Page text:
What key technologies are advancing oil and gas drilling?

What key technologies are advancing oil and gas drilling?

By Jorge Hurtado

Oil and gas (O&G) remains a booming industry that manages $1.7 trillion USD per year and needs to supply over 94 million barrels of crude per day globally. It is predicted that such demand for fossil fuels will likely increase by about 25% in the next 22 years. Thus, in an era when automation and digital process control and IoT are considered common innovation processes,” O&G companies have begun adopting technologies that can help them gain access to small isolated offshore reservoirs and as well as areas characterized by extreme environments.

The 2016 Upstream Oil and Gas Digital Trends Survey identified eight crucial areas that the O&G industry should adapt to start reaping those benefits throughout their extractive landscapes. From these areas, robotics and drones, artificial intelligence, and wearable technologies were identified as the fastest growing.

Digital Trends Survey identified - PreScouter

Why automation and digital transformation in the O&G industry is important:

At this moment, more than 80% of O&G companies are currently experiencing a digital transformation that could potentially unlock $1.6 trillion USD by improving reliability, optimizing operations, and at the same time creating new value. In addition, the adoption of “common innovation processes” can help the O&G industry gain environmental credibility because robotics and drones, artificial intelligence, and wearable technologies present palpable options for reducing greenhouse gas emissions, saving water, and avoiding oil spills, for instance. Finally, the current operating technology also translates into more efficient and less risky operations, and overall has the ability to provide a wealth of process data to optimize the O&G extraction processes.

Key benefits of automation and digital transformation in O&G:

A number of emerging technologies can facilitate production, help comply with health, safety and environment issues, and are cost-effective for the O&G industry.

Robotic drilling systems (RDSs) offer robotic technology for a fully unmanned drill floor for both land and offshore operations.  RDSs are capable of handling pipes and tools and replacing casing crews and tongs, and they can handle machines with spinning operations.  In addition, state-of-the-art drilling technology also offers self-movable automated drill rigs that can be moved around an oil field from one well location to the next.

In-pipe inspection robots (IPIRs) are capable of detecting cracks, corrosion, and major defects in pipes that can lead to pipe failures and halt production.  These robots are equipped with nondestructive testing sensors that are inserted within the pipeline network. At this stage, IPIRs operate autonomously. They have the ability to transmit data and control signals; for instance, IPIRs are equipped with wireless sensor networks (WSNs) that not only monitor pipeline integrity, but are also capable of detecting sand build-up, pipe damage, vandalism or theft, and fluid leakage. WSNs are designed to communicate throughout the relay node, sending information to a single base station.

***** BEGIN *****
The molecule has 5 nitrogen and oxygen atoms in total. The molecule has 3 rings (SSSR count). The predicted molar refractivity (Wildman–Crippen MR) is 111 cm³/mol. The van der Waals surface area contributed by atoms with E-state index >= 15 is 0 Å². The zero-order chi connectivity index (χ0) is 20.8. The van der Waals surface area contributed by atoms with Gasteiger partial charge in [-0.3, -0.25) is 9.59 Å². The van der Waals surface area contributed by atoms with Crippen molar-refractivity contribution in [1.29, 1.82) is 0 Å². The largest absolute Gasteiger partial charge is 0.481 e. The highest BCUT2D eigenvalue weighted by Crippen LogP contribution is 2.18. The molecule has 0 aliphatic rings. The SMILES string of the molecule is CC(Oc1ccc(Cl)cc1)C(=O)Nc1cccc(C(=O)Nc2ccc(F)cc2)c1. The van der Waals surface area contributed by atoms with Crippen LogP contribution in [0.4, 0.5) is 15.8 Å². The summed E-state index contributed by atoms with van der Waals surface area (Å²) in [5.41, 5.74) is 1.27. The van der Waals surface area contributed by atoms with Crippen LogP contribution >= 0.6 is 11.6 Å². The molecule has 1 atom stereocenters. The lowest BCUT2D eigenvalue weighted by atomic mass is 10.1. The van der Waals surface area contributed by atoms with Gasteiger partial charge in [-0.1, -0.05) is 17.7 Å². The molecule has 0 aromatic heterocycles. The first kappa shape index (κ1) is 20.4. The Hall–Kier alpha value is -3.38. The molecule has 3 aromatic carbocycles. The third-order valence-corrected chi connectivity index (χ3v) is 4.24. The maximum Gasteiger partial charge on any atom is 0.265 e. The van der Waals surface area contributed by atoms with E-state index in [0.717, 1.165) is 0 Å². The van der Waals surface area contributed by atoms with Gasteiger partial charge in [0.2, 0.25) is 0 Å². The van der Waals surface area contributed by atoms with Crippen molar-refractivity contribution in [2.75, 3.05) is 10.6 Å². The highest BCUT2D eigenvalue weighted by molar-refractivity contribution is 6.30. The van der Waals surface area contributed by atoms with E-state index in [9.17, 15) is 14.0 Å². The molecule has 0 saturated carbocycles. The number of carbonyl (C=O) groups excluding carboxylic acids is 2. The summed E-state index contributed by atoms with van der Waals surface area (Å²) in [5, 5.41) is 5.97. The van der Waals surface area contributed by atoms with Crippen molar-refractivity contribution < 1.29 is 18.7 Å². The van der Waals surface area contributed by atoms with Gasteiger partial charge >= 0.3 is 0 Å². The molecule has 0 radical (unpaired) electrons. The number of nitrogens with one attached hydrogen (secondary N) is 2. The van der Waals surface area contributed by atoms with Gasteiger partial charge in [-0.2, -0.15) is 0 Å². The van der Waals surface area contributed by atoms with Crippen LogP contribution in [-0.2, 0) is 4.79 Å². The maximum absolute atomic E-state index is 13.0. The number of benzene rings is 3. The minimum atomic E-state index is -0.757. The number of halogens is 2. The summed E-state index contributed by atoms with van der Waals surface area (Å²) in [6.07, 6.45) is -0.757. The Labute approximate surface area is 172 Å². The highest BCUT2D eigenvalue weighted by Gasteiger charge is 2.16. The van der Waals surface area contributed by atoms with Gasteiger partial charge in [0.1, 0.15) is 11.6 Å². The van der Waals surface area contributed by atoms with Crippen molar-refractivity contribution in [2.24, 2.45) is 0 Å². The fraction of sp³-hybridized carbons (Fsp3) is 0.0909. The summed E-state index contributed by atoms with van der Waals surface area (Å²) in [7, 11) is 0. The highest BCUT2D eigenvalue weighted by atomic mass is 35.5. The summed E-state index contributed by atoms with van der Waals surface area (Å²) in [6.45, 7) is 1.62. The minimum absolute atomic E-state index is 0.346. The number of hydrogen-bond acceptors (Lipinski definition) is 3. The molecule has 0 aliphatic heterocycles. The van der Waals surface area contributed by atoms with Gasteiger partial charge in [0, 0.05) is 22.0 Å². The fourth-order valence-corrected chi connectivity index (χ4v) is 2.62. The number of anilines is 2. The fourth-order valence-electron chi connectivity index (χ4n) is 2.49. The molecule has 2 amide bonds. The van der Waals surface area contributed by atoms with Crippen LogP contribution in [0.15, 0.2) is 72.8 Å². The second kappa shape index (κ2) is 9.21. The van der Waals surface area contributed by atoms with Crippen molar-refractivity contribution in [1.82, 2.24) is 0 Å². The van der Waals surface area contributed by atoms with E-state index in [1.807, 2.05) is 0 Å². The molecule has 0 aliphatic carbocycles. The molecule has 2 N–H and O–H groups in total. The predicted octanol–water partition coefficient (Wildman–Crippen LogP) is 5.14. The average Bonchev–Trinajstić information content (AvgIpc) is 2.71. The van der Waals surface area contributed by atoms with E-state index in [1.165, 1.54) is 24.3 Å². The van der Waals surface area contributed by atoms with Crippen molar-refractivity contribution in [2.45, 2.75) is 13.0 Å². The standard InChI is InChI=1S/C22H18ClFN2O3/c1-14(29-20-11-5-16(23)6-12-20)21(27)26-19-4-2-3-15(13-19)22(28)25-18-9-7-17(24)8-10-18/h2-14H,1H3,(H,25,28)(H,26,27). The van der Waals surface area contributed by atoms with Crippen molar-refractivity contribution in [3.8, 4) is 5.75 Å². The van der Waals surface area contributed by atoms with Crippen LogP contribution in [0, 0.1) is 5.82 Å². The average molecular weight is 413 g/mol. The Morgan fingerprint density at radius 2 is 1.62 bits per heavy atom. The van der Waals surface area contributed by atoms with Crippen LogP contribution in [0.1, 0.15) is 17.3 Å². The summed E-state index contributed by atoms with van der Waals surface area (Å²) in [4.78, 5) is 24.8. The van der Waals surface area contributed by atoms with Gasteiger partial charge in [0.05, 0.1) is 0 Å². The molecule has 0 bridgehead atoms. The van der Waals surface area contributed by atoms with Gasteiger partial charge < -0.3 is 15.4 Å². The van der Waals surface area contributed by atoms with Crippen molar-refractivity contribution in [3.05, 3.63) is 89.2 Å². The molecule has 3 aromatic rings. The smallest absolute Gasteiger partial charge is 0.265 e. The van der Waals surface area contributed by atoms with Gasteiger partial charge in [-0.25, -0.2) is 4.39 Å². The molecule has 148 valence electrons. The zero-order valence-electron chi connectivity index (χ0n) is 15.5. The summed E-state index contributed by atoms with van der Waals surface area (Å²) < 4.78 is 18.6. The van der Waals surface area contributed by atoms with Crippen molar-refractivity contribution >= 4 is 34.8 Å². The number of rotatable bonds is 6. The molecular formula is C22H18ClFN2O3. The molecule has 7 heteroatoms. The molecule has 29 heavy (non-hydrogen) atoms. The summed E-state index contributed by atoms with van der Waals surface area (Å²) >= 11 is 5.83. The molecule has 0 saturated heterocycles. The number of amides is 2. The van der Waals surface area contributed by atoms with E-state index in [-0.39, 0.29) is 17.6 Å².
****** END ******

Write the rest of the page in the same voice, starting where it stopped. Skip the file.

Unmanned aerial vehicles (UAVs) represent another alternative for the inspection of O&G facilities. Drones are now fairly commonly used to inspect tanks, pipelines, and refineries. Drones are often operated from a ground control station and require robust flight control techniques, inertial navigation, data fusion, and tracking control. These traits make drones effective for the exploration of O&G reservoirs located in extreme environments unsuitable for human exploration. Drones can be equipped with a thermal camera, lighting, and optical camera operators to perform faster and safer inspections.

Besides the use of smart sensors and machine interconnection, the latest advances in 4D seismic data acquisition and computing power are helping O&G companies capture more accurate subsurface geology for identifying deposits of fossil fuels.

Oil and gas companies that are already looking into the future:

Following the operation of the first unmanned, fully automatic, and remote operating platform — the Norwegian Oseberg H, located on the Norwegian Continental Shelf — Maersk Oil has set a new unmanned platform as well — the Tyra Southeast-B, located in the Danish North Sea. Tyra is expected to add 50 million barrels of oil equivalent (MMBOE) of reserves over the next three decades.

Companies such as Statoil, Enegi Oil (Nu-oil), the Wood Group, and the China Offshore Oil Engineering Company are focusing on operations to tap more small reservoirs. Small reservoirs are defined here as less than 20 MMBOE of recoverable reserves. Enegi Oil reported that there are 88 fields in the North Sea that contain less than 15 MMBOE that can be exploited by utilizing buoy technology, for example. Others are starting to pay attention to the area north of the Arctic Circle thatmay contain around 30% of the world’s undiscovered gas and 13% of the world’s unexplored oil reserves.

Statoil and Husky Energy in Canada are exploring drilling of oil and gas resources localized in deep-water, far-offshore oil 500 km off Canada’s east coast, in the Flemish Pass Basin, in which ocean and subsea technology, remote sensing, and autonomous underwater vehicles are being used.

In sum, automation and digitalization may help the O&G industry accrue some benefits in terms of safety,  environmental performance, public health, productivity, operations, efficiency, reliability, and investment. O&G companies should evolve to remain competitive, as the ways in which energy is produced, consumed, and distributed has changed dramatically. We are facing a time in which users have more decision power that is based on real-time information.

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